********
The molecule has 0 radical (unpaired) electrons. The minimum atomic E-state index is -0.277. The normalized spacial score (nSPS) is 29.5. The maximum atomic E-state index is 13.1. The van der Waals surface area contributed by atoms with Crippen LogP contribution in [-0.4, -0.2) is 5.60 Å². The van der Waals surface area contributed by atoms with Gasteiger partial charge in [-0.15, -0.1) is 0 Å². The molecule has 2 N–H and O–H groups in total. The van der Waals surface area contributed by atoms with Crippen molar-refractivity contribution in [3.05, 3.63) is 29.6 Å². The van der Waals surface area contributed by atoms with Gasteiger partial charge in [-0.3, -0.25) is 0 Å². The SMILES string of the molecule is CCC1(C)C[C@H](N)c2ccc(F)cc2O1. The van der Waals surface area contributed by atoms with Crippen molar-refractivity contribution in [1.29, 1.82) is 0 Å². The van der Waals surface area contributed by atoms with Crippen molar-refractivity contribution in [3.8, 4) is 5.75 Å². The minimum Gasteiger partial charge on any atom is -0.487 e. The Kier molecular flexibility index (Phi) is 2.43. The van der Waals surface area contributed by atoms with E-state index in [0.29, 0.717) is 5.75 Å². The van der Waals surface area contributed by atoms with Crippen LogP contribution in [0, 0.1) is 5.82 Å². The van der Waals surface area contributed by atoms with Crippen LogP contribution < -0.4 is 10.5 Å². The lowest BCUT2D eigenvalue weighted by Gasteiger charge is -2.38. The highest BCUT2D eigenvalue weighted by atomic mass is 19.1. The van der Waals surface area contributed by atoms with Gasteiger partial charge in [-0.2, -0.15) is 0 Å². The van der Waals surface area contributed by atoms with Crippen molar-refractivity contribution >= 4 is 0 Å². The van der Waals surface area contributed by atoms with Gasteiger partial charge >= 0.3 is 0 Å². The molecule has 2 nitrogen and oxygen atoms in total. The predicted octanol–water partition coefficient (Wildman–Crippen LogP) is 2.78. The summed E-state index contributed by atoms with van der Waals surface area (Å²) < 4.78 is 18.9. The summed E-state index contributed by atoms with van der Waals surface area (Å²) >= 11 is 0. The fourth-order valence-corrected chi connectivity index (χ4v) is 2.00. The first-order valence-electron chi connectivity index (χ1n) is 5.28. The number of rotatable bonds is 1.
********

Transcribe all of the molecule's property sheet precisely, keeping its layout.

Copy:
The molecule has 0 radical (unpaired) electrons. The minimum atomic E-state index is -0.277. The normalized spacial score (nSPS) is 29.5. The maximum atomic E-state index is 13.1. The van der Waals surface area contributed by atoms with Crippen LogP contribution in [-0.4, -0.2) is 5.60 Å². The van der Waals surface area contributed by atoms with Gasteiger partial charge in [-0.15, -0.1) is 0 Å². The molecule has 2 N–H and O–H groups in total. The van der Waals surface area contributed by atoms with Crippen molar-refractivity contribution in [3.05, 3.63) is 29.6 Å². The van der Waals surface area contributed by atoms with Gasteiger partial charge in [-0.3, -0.25) is 0 Å². The SMILES string of the molecule is CCC1(C)C[C@H](N)c2ccc(F)cc2O1. The van der Waals surface area contributed by atoms with Crippen molar-refractivity contribution in [1.29, 1.82) is 0 Å². The van der Waals surface area contributed by atoms with Crippen molar-refractivity contribution in [3.8, 4) is 5.75 Å². The minimum Gasteiger partial charge on any atom is -0.487 e. The Kier molecular flexibility index (Phi) is 2.43. The van der Waals surface area contributed by atoms with E-state index in [0.29, 0.717) is 5.75 Å². The van der Waals surface area contributed by atoms with Crippen LogP contribution in [0, 0.1) is 5.82 Å². The van der Waals surface area contributed by atoms with Crippen LogP contribution < -0.4 is 10.5 Å². The lowest BCUT2D eigenvalue weighted by Gasteiger charge is -2.38. The highest BCUT2D eigenvalue weighted by atomic mass is 19.1. The van der Waals surface area contributed by atoms with Gasteiger partial charge in [-0.2, -0.15) is 0 Å². The van der Waals surface area contributed by atoms with Crippen molar-refractivity contribution >= 4 is 0 Å². The van der Waals surface area contributed by atoms with Gasteiger partial charge >= 0.3 is 0 Å². The molecule has 2 nitrogen and oxygen atoms in total. The predicted octanol–water partition coefficient (Wildman–Crippen LogP) is 2.78. The summed E-state index contributed by atoms with van der Waals surface area (Å²) < 4.78 is 18.9. The summed E-state index contributed by atoms with van der Waals surface area (Å²) >= 11 is 0. The fourth-order valence-corrected chi connectivity index (χ4v) is 2.00. The first-order valence-electron chi connectivity index (χ1n) is 5.28. The number of rotatable bonds is 1.